The Library: Principles and Models (Part Three)

A library is, in principle, a wonderful thing. A supremely wonderful thing. So why is it so rare to see me entering one?

Firstly: they hardly ever stock the books I desire to read. A library is a canon: albeit one that reflects a wider canon. My reading takes place largely outside of canons. Thus it must take place largely outside of libraries. Esoteric libraries there may be, but I have yet to find one that stores the complete works of Koira Jupczek, or Oa Aayorta. This is what is known as a Sad Fact.

Secondly: libraries have a habit of getting in the way of that beautiful relationship between a reader and a book. This is not altogether saddening. There is, indeed, a certain pleasure in handling a book with a history. Who touched this cover before me? Whose coffee stain is that on p.213? Who underlined that particular word and why? Yet with libraries comes a responsibility; one that stops, arguably, at a coffee stain. There are boundaries to the relationship a reader can forge with a library book – not least the fact that, at one point or another, the book must be taken back. The reader is, thus, expected to treat the book with decorum.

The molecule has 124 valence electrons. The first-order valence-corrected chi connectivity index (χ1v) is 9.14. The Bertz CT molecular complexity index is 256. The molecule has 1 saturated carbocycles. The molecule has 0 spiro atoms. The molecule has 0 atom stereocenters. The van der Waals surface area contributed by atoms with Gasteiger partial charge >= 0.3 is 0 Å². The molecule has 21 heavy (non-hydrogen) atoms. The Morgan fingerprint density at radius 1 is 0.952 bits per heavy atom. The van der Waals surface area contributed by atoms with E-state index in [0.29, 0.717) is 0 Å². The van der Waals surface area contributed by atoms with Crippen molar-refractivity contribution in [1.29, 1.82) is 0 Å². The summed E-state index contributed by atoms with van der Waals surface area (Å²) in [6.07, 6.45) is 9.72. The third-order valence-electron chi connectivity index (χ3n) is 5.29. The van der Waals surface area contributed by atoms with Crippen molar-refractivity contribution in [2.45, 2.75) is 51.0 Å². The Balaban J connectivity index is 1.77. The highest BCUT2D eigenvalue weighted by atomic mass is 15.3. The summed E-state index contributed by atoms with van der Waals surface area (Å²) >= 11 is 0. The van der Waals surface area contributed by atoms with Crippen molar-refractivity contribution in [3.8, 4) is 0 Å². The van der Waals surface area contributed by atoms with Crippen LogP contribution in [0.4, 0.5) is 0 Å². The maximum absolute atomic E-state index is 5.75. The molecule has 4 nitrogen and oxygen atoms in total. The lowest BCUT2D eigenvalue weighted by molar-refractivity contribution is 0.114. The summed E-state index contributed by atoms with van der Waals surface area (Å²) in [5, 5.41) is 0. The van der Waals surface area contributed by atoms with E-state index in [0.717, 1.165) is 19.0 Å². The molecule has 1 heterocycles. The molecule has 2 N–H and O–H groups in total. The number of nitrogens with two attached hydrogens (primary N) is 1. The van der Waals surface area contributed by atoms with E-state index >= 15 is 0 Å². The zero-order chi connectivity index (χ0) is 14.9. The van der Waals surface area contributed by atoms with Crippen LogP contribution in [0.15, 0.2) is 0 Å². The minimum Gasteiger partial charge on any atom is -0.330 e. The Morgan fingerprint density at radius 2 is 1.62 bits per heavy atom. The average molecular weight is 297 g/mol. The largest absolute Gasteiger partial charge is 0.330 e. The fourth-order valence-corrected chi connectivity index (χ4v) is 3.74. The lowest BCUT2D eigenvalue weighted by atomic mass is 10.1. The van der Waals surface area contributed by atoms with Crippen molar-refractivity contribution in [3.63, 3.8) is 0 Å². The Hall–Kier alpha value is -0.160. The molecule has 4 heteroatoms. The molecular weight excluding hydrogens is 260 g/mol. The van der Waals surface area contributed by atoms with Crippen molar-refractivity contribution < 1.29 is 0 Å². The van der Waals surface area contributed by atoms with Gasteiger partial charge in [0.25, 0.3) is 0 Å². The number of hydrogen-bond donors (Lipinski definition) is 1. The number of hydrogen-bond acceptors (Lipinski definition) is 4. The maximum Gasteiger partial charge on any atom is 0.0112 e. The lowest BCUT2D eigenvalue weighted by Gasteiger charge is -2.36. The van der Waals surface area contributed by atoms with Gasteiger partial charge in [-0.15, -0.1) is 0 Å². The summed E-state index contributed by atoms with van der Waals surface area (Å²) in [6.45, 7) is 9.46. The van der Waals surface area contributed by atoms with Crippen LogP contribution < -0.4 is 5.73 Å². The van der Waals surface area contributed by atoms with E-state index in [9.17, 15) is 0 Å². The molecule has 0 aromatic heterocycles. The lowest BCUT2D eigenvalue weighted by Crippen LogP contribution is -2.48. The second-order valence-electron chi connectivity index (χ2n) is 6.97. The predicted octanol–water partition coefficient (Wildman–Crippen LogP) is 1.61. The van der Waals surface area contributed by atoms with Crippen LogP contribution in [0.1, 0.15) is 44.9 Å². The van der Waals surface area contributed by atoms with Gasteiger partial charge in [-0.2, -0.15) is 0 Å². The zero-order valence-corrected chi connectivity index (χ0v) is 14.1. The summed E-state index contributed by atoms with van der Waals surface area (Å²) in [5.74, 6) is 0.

Here I struggle. To be obliged to treat a book with decorum: this I simply cannot accept. This is not to say that I want to kick all my books about. I am not, largely speaking, an abuser of books. But at the very least I want to be in a position in which I could abuse them if I wanted to. This is all I ask.

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